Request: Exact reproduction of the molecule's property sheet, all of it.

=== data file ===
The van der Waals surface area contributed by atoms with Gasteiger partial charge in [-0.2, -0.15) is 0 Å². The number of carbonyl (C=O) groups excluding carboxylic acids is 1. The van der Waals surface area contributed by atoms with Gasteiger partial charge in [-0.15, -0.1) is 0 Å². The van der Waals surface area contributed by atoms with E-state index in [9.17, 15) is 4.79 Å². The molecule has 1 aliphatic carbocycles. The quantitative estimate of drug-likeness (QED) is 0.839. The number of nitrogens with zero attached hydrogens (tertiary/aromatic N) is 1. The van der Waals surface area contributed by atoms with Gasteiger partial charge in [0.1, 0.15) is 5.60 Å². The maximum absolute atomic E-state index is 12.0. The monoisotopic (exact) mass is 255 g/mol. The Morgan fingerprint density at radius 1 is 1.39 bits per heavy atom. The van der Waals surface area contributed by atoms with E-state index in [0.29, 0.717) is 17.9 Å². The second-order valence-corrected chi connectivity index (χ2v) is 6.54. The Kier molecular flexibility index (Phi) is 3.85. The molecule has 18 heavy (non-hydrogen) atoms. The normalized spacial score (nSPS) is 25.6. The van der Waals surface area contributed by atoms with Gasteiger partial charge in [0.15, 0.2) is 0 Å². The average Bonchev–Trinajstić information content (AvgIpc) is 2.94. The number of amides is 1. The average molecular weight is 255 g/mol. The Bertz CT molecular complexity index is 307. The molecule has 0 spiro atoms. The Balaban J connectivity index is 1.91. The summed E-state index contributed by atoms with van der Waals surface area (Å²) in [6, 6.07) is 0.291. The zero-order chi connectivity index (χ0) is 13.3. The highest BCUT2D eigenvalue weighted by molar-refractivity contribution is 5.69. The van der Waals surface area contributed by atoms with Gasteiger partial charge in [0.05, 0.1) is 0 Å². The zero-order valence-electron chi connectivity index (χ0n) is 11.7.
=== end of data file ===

The van der Waals surface area contributed by atoms with Gasteiger partial charge in [-0.2, -0.15) is 0 Å². The number of carbonyl (C=O) groups excluding carboxylic acids is 1. The van der Waals surface area contributed by atoms with Gasteiger partial charge in [-0.15, -0.1) is 0 Å². The van der Waals surface area contributed by atoms with E-state index in [9.17, 15) is 4.79 Å². The molecule has 1 aliphatic carbocycles. The quantitative estimate of drug-likeness (QED) is 0.839. The number of nitrogens with zero attached hydrogens (tertiary/aromatic N) is 1. The van der Waals surface area contributed by atoms with Gasteiger partial charge in [0.1, 0.15) is 5.60 Å². The maximum absolute atomic E-state index is 12.0. The monoisotopic (exact) mass is 255 g/mol. The Morgan fingerprint density at radius 1 is 1.39 bits per heavy atom. The van der Waals surface area contributed by atoms with E-state index in [0.29, 0.717) is 17.9 Å². The second-order valence-corrected chi connectivity index (χ2v) is 6.54. The Kier molecular flexibility index (Phi) is 3.85. The molecule has 18 heavy (non-hydrogen) atoms. The normalized spacial score (nSPS) is 25.6. The van der Waals surface area contributed by atoms with Gasteiger partial charge in [0.15, 0.2) is 0 Å². The average Bonchev–Trinajstić information content (AvgIpc) is 2.94. The number of amides is 1. The average molecular weight is 255 g/mol. The Bertz CT molecular complexity index is 307. The molecule has 0 spiro atoms. The Balaban J connectivity index is 1.91. The summed E-state index contributed by atoms with van der Waals surface area (Å²) in [6, 6.07) is 0.291. The zero-order chi connectivity index (χ0) is 13.3. The highest BCUT2D eigenvalue weighted by molar-refractivity contribution is 5.69. The van der Waals surface area contributed by atoms with Gasteiger partial charge in [0.05, 0.1) is 0 Å². The zero-order valence-electron chi connectivity index (χ0n) is 11.7.